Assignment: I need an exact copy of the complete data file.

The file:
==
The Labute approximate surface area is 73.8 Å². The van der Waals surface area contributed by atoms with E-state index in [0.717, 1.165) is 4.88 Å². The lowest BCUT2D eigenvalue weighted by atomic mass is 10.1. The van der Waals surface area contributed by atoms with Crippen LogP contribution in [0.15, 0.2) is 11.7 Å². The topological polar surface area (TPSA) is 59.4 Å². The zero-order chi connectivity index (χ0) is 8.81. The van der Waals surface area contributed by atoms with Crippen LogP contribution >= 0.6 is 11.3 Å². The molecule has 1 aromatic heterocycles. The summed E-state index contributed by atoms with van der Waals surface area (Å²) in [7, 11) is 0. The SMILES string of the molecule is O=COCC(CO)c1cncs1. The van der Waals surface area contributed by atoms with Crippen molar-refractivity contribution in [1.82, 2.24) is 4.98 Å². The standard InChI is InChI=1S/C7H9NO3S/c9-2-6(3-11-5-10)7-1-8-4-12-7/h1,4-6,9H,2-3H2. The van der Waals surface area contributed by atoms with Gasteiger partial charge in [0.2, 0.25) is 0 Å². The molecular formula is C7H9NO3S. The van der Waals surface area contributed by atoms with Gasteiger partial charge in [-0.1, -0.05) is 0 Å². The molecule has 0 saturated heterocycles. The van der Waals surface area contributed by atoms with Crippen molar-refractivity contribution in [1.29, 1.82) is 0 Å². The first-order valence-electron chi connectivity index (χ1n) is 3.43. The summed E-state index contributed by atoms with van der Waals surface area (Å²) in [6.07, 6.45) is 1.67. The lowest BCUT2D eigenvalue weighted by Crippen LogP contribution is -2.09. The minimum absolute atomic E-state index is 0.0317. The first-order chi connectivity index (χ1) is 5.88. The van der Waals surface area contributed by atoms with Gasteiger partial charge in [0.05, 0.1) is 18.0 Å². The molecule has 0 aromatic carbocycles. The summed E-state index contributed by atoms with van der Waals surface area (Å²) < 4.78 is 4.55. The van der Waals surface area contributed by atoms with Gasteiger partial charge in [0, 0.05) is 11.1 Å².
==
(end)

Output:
The Labute approximate surface area is 73.8 Å². The van der Waals surface area contributed by atoms with E-state index in [0.717, 1.165) is 4.88 Å². The lowest BCUT2D eigenvalue weighted by atomic mass is 10.1. The van der Waals surface area contributed by atoms with Crippen LogP contribution in [0.15, 0.2) is 11.7 Å². The topological polar surface area (TPSA) is 59.4 Å². The zero-order chi connectivity index (χ0) is 8.81. The van der Waals surface area contributed by atoms with Crippen LogP contribution >= 0.6 is 11.3 Å². The molecule has 1 aromatic heterocycles. The summed E-state index contributed by atoms with van der Waals surface area (Å²) in [7, 11) is 0. The SMILES string of the molecule is O=COCC(CO)c1cncs1. The van der Waals surface area contributed by atoms with Crippen molar-refractivity contribution in [1.82, 2.24) is 4.98 Å². The standard InChI is InChI=1S/C7H9NO3S/c9-2-6(3-11-5-10)7-1-8-4-12-7/h1,4-6,9H,2-3H2. The van der Waals surface area contributed by atoms with Gasteiger partial charge in [0.2, 0.25) is 0 Å². The molecular formula is C7H9NO3S. The van der Waals surface area contributed by atoms with Gasteiger partial charge in [-0.1, -0.05) is 0 Å². The molecule has 0 saturated heterocycles. The van der Waals surface area contributed by atoms with Crippen molar-refractivity contribution in [1.29, 1.82) is 0 Å². The first-order valence-electron chi connectivity index (χ1n) is 3.43. The summed E-state index contributed by atoms with van der Waals surface area (Å²) in [6.07, 6.45) is 1.67. The lowest BCUT2D eigenvalue weighted by Crippen LogP contribution is -2.09. The minimum absolute atomic E-state index is 0.0317. The first-order chi connectivity index (χ1) is 5.88. The van der Waals surface area contributed by atoms with Gasteiger partial charge in [0.05, 0.1) is 18.0 Å². The molecule has 0 aromatic carbocycles. The summed E-state index contributed by atoms with van der Waals surface area (Å²) < 4.78 is 4.55. The van der Waals surface area contributed by atoms with Gasteiger partial charge in [0, 0.05) is 11.1 Å².